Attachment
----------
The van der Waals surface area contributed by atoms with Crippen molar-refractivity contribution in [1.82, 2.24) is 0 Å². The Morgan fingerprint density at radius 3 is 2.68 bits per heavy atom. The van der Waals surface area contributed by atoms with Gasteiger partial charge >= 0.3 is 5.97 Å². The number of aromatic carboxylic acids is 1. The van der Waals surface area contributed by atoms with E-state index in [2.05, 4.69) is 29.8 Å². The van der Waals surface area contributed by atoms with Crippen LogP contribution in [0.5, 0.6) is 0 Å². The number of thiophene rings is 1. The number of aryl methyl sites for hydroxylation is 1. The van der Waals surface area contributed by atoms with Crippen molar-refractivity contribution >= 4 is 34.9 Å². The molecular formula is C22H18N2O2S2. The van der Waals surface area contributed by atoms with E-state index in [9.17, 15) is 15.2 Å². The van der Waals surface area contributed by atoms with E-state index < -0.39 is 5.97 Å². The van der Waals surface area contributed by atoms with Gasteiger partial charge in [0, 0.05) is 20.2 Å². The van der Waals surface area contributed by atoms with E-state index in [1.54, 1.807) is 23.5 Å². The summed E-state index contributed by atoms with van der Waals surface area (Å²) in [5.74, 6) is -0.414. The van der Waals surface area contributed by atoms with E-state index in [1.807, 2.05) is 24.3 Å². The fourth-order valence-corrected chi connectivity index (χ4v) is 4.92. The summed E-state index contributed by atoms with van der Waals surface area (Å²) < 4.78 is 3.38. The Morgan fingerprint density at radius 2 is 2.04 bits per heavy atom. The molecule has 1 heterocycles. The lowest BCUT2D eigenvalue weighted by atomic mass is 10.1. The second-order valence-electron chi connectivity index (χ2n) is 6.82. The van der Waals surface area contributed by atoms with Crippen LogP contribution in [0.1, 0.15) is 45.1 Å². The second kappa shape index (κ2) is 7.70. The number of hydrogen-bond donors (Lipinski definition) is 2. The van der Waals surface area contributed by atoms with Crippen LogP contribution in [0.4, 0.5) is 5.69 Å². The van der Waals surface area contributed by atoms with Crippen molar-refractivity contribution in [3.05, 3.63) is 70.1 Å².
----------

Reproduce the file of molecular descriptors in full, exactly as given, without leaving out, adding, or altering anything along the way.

The van der Waals surface area contributed by atoms with Crippen molar-refractivity contribution in [1.82, 2.24) is 0 Å². The Morgan fingerprint density at radius 3 is 2.68 bits per heavy atom. The van der Waals surface area contributed by atoms with Gasteiger partial charge >= 0.3 is 5.97 Å². The number of aromatic carboxylic acids is 1. The van der Waals surface area contributed by atoms with E-state index in [2.05, 4.69) is 29.8 Å². The van der Waals surface area contributed by atoms with Crippen LogP contribution in [0.5, 0.6) is 0 Å². The number of thiophene rings is 1. The number of aryl methyl sites for hydroxylation is 1. The van der Waals surface area contributed by atoms with Crippen molar-refractivity contribution >= 4 is 34.9 Å². The molecular formula is C22H18N2O2S2. The van der Waals surface area contributed by atoms with E-state index in [9.17, 15) is 15.2 Å². The van der Waals surface area contributed by atoms with E-state index < -0.39 is 5.97 Å². The van der Waals surface area contributed by atoms with Gasteiger partial charge in [0, 0.05) is 20.2 Å². The van der Waals surface area contributed by atoms with E-state index in [1.54, 1.807) is 23.5 Å². The summed E-state index contributed by atoms with van der Waals surface area (Å²) in [5.74, 6) is -0.414. The van der Waals surface area contributed by atoms with E-state index in [1.807, 2.05) is 24.3 Å². The fourth-order valence-corrected chi connectivity index (χ4v) is 4.92. The summed E-state index contributed by atoms with van der Waals surface area (Å²) < 4.78 is 3.38. The Morgan fingerprint density at radius 2 is 2.04 bits per heavy atom. The molecule has 1 heterocycles. The lowest BCUT2D eigenvalue weighted by atomic mass is 10.1. The second-order valence-electron chi connectivity index (χ2n) is 6.82. The van der Waals surface area contributed by atoms with Crippen LogP contribution in [0.1, 0.15) is 45.1 Å². The second kappa shape index (κ2) is 7.70. The number of hydrogen-bond donors (Lipinski definition) is 2. The van der Waals surface area contributed by atoms with Crippen LogP contribution in [0.4, 0.5) is 5.69 Å². The van der Waals surface area contributed by atoms with Crippen molar-refractivity contribution in [3.05, 3.63) is 70.1 Å².